In the beginning was the skin. The system skin. This rather unappealing integument has one advantage that all the later innovations lack: The makeup can be adjusted with the Appearance sliders. There is only one little problem…it all looks pretty hideous. These days, nobody bothers with system skin, with one very minor and rare exception: A few skins are made with semi-transparent areas so that you can adjust the skin or lip tone with the Appearance sliders.
The more usual case is that the skin(s) you buy are non-modifiable textures. Skins are generally purchased in packs, so that you can either have several skin tones in one makeup, or (the way I usually buy skins) several makeup “looks” in one skin tone. The better skins are quite expensive, because they represent many, many hours of skilled work in Photoshop to create a realistic look. This is the situation we had until recently, with “famous name” skin creators like Belleza, Curio, LaQ, and Redgrave selling us our skins. We might have six to ten makeups in a pack, giving us enough range for a daytime and an evening look, and a color range that let us coordinate with our clothing or our mood.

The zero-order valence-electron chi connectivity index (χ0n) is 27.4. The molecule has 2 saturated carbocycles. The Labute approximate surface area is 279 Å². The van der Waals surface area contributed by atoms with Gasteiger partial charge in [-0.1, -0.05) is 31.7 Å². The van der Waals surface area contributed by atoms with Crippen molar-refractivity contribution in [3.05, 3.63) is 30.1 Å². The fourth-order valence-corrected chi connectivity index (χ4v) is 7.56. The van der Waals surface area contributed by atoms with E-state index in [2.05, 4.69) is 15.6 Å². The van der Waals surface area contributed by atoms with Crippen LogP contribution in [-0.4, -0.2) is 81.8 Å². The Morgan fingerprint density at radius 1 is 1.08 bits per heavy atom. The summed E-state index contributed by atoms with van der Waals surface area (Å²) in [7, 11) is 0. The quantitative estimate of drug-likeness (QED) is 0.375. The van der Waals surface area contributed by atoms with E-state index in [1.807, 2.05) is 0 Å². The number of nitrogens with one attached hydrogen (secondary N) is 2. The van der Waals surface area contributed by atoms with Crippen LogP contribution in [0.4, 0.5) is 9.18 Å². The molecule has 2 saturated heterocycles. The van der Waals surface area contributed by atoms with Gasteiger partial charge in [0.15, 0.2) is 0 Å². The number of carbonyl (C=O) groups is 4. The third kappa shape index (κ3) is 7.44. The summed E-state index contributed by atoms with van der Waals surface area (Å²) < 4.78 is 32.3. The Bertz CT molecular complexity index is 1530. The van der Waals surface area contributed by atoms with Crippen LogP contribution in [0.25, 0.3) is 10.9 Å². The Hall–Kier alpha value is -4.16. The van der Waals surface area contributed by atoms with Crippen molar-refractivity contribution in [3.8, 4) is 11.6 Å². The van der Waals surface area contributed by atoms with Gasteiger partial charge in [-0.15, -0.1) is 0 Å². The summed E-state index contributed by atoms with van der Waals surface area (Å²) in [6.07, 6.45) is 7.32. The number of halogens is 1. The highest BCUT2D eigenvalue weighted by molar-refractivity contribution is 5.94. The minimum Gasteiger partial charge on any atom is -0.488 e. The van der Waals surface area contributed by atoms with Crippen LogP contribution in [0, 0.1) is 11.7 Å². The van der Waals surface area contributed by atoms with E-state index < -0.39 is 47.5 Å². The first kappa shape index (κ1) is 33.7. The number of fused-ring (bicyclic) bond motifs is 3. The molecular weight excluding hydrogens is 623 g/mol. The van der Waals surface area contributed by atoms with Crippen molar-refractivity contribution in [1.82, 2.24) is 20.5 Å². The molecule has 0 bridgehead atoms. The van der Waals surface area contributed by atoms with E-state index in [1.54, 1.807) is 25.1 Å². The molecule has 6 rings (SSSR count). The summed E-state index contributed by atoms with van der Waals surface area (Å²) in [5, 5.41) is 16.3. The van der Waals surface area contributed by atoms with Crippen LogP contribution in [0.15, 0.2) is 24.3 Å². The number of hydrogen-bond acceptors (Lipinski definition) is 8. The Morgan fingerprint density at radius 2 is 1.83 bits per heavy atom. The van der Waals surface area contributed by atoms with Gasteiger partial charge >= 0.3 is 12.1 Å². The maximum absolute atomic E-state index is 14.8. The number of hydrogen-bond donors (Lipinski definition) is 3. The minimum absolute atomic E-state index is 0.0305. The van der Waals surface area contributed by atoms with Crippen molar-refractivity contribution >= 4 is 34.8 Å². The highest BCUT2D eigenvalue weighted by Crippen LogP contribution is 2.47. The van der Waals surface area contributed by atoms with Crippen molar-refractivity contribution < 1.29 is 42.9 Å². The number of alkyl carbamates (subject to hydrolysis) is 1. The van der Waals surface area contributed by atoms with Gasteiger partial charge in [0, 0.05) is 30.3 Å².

So…along came Tattoos. Tattoos let you paint any part of your body…and it didn’t take long for clever creators to realize this meant eyes, lips, and cheeks as well as body tattoos. In short, makeup had just been separated from skin…or at least, one could overlay a tattoo of a preferred lip color over the lips of a skin.
But an odd thing happened. The people making tattoo layer makeup were (mostly) a different crowd from the ones making entire skins. I’m all for creativity, enterprise, and entrepreneurs finding new market niches…but from my point of view, this development has some downsides.
- The tattoo makeup creators tend to be slightly less skilled Photoshop artists. As a result, the makeups are (usually) less subtle. That’s OK if you want the Painted Slut look, but not so great if you want something less dramatic.
- I have to go to more places to assemble my arsenal of looks. I would much rather put together a package of items designed by a single creator to work in harmony with each other.
- The tattoos can (like wearing a different maker’s skin) change the shape of my facial features.
The other thing about tattoo layer makeup is that in most cases you buy eye makeup, or lips, or cheeks – each is a separate tattoo. If you want to wear more than one, you can (if you have one of the latest viewers). I’ve found at least one store, CCD, that sells a “full face” makeup tattoo, which is convenient if nothing else.
So, Second Life skin artists – why aren’t YOU jumping on the tattoo bandwagon? I’d like to be able to come into my favorite skin store, pick out a skin with the tone, lip shape, eye shape and curve and muscle contouring I like, then stroll over to the makeup counter and pick out makeup looks of my choice that are designed to work with my choice of skin. The only maker I’m aware of that works this way is Second Skin Labs…and they were doing it with an “orderable options” system, long before tattoo layers made it easy.